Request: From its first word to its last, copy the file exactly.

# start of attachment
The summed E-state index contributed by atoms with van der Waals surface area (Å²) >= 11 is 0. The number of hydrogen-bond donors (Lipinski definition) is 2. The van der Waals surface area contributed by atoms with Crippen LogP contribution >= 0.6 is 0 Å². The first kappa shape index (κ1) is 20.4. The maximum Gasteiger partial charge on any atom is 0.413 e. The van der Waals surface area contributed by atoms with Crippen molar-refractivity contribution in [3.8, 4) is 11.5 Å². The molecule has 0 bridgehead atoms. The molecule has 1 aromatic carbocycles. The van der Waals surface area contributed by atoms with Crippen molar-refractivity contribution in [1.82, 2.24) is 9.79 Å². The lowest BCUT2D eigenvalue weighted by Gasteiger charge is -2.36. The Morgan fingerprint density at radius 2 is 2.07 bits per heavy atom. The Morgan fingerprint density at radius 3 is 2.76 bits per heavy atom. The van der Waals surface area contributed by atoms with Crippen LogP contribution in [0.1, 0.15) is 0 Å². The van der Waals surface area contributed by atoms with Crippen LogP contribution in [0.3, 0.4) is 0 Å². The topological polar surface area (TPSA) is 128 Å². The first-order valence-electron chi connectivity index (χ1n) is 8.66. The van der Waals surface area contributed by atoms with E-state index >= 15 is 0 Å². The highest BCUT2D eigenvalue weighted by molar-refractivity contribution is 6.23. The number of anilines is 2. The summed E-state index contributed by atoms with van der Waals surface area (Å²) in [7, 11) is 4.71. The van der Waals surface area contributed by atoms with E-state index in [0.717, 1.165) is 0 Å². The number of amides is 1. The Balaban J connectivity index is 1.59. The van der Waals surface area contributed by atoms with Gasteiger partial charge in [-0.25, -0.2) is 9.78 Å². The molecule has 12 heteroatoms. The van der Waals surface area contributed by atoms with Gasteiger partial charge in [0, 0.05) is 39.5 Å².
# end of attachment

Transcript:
The summed E-state index contributed by atoms with van der Waals surface area (Å²) >= 11 is 0. The number of hydrogen-bond donors (Lipinski definition) is 2. The van der Waals surface area contributed by atoms with Crippen LogP contribution >= 0.6 is 0 Å². The first kappa shape index (κ1) is 20.4. The maximum Gasteiger partial charge on any atom is 0.413 e. The van der Waals surface area contributed by atoms with Crippen molar-refractivity contribution in [3.8, 4) is 11.5 Å². The molecule has 0 bridgehead atoms. The molecule has 1 aromatic carbocycles. The van der Waals surface area contributed by atoms with Crippen molar-refractivity contribution in [1.82, 2.24) is 9.79 Å². The lowest BCUT2D eigenvalue weighted by Gasteiger charge is -2.36. The Morgan fingerprint density at radius 2 is 2.07 bits per heavy atom. The Morgan fingerprint density at radius 3 is 2.76 bits per heavy atom. The van der Waals surface area contributed by atoms with Crippen LogP contribution in [0.1, 0.15) is 0 Å². The van der Waals surface area contributed by atoms with Crippen LogP contribution in [0.3, 0.4) is 0 Å². The topological polar surface area (TPSA) is 128 Å². The first-order valence-electron chi connectivity index (χ1n) is 8.66. The van der Waals surface area contributed by atoms with E-state index >= 15 is 0 Å². The highest BCUT2D eigenvalue weighted by molar-refractivity contribution is 6.23. The number of anilines is 2. The summed E-state index contributed by atoms with van der Waals surface area (Å²) in [7, 11) is 4.71. The van der Waals surface area contributed by atoms with E-state index in [0.717, 1.165) is 0 Å². The number of amides is 1. The Balaban J connectivity index is 1.59. The van der Waals surface area contributed by atoms with Gasteiger partial charge in [-0.25, -0.2) is 9.78 Å². The molecule has 12 heteroatoms. The van der Waals surface area contributed by atoms with Gasteiger partial charge in [0, 0.05) is 39.5 Å².